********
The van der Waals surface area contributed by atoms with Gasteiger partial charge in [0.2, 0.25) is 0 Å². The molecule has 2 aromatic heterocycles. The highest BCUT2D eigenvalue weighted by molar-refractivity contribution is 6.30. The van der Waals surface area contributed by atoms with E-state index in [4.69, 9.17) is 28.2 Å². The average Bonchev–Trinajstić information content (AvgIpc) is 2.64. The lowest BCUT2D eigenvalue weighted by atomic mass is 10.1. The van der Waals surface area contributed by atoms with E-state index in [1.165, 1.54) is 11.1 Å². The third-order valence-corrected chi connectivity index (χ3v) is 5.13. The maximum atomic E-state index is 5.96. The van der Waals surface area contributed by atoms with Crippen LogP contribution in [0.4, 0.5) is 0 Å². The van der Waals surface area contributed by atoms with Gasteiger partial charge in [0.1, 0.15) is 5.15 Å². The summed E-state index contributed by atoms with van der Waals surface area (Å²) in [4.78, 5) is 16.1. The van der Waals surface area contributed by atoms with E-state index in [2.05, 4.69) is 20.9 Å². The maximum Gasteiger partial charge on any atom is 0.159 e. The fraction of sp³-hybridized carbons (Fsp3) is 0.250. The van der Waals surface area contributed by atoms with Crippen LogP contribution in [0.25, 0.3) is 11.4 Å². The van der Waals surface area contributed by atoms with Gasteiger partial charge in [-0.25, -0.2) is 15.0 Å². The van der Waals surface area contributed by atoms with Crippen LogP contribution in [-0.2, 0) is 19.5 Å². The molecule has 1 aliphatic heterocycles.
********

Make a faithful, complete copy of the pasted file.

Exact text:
The van der Waals surface area contributed by atoms with Gasteiger partial charge in [0.2, 0.25) is 0 Å². The molecule has 2 aromatic heterocycles. The highest BCUT2D eigenvalue weighted by molar-refractivity contribution is 6.30. The van der Waals surface area contributed by atoms with E-state index in [4.69, 9.17) is 28.2 Å². The average Bonchev–Trinajstić information content (AvgIpc) is 2.64. The lowest BCUT2D eigenvalue weighted by atomic mass is 10.1. The van der Waals surface area contributed by atoms with E-state index in [1.165, 1.54) is 11.1 Å². The third-order valence-corrected chi connectivity index (χ3v) is 5.13. The maximum atomic E-state index is 5.96. The van der Waals surface area contributed by atoms with Crippen LogP contribution in [0.4, 0.5) is 0 Å². The van der Waals surface area contributed by atoms with Gasteiger partial charge in [0.1, 0.15) is 5.15 Å². The summed E-state index contributed by atoms with van der Waals surface area (Å²) in [4.78, 5) is 16.1. The van der Waals surface area contributed by atoms with E-state index in [2.05, 4.69) is 20.9 Å². The maximum Gasteiger partial charge on any atom is 0.159 e. The fraction of sp³-hybridized carbons (Fsp3) is 0.250. The van der Waals surface area contributed by atoms with Crippen LogP contribution in [0.25, 0.3) is 11.4 Å². The van der Waals surface area contributed by atoms with Gasteiger partial charge in [-0.25, -0.2) is 15.0 Å². The van der Waals surface area contributed by atoms with Crippen LogP contribution in [-0.2, 0) is 19.5 Å². The molecule has 1 aliphatic heterocycles.